Back Pain

What can cause Back Pain?

Back pain can be caused by a collection of different things including sore muscles, herniated disks, fractures, arthritis and sprains, and strains due to bad habits. Bad habits include poor posture, repetitive strenuous movements, and exerting yourself recklessly as in pushing, pulling, and lifting things incorrectly. Some serious signs of back pain may include a history of trauma, unintentional weight loss, pain that’s getting worse rather than better after rest, nighttime pain, pain that is unresponsive to earlier back pain treatments, and a history of IV drug use. 

What are the symptoms of Back Pain?

Symptoms of back pain include aching or stiffness, sharp or localized pain, chronic aching, and trouble standing straight for an extended amount of time. When you are standing straight, it may elicit pain or spasms. It is important to call your doctor if you feel any of the following: numbness, tingling, or weakness. If you have pain radiating from your back down along the back of your leg, pain that increases when coughing or bending, pain accompanied by fever, burning during urination, frequent urination, or if you are having issues controlling your bowels or bladder. 

How to diagnose Back Pain?

Your doctor will start off by taking a thorough history to evaluate for specific etiologies of back pain. A physical exam is then done to localize the pain. First, your doctor will inspect from your neck to lower back, as well as inspecting your gait and posture. This may help reveal any anatomic abnormalities like scoliosis. Next, your provider may press on your back to evaluate for spine or muscle tenderness. Additionally, your medical provider will also assess your reflexes, strength, sensation, and range of motion. Special maneuvers like a straight leg raise will help identify if the pain is coming from a nerve rather than from your muscles. Other tests that may be done include blood and urine to rule out infections or a kidney stone. Imaging modalities include X-rays, MRI, CT, or nerve conduction studies to further assess the cause of your pain.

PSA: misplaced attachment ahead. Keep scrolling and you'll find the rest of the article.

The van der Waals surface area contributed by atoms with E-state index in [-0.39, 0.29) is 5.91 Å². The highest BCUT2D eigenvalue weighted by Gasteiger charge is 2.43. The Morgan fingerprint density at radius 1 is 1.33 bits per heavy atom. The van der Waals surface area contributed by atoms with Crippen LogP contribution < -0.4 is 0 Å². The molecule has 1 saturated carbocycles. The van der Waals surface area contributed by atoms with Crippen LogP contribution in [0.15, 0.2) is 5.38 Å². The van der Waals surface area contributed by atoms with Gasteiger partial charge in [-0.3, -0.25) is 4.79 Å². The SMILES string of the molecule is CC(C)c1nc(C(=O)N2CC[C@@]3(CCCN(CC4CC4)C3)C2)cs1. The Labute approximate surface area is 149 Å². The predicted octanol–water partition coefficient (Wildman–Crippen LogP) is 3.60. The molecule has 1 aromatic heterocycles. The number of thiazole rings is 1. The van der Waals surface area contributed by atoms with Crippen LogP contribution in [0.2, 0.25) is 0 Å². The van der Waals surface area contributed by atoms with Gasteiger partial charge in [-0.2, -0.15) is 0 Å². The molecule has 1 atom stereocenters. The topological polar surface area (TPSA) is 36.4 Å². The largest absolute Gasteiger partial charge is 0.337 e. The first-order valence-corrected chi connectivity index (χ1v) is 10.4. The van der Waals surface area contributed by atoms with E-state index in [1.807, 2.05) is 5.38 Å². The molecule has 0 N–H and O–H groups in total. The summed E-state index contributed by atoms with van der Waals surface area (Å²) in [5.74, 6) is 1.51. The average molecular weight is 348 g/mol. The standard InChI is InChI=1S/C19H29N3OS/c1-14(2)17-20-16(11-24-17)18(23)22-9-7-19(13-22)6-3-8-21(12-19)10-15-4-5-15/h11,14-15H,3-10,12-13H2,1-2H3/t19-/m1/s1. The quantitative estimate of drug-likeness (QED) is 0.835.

How to manage Back Pain?

Most back pain subsides within a few weeks, however, if pain persists consider taking over- the- counter pain medications such as Ibuprofen or Aleve along with using heat to relieve any muscular pain or stiffness. It is also important to continue exercising as tolerated, light activity such as walking and maintaining the ability to complete everyday tasks is important. Bed rest is not recommended. If you have chronic back pain, sleep on a medium-firm mattress. If you have poor posture, be mindful of how you are sitting and standing, and try to correct these habits as slouching can put stress on your back. If back pain persists, gets worse, or is unrelenting despite these therapies then click here for more information.

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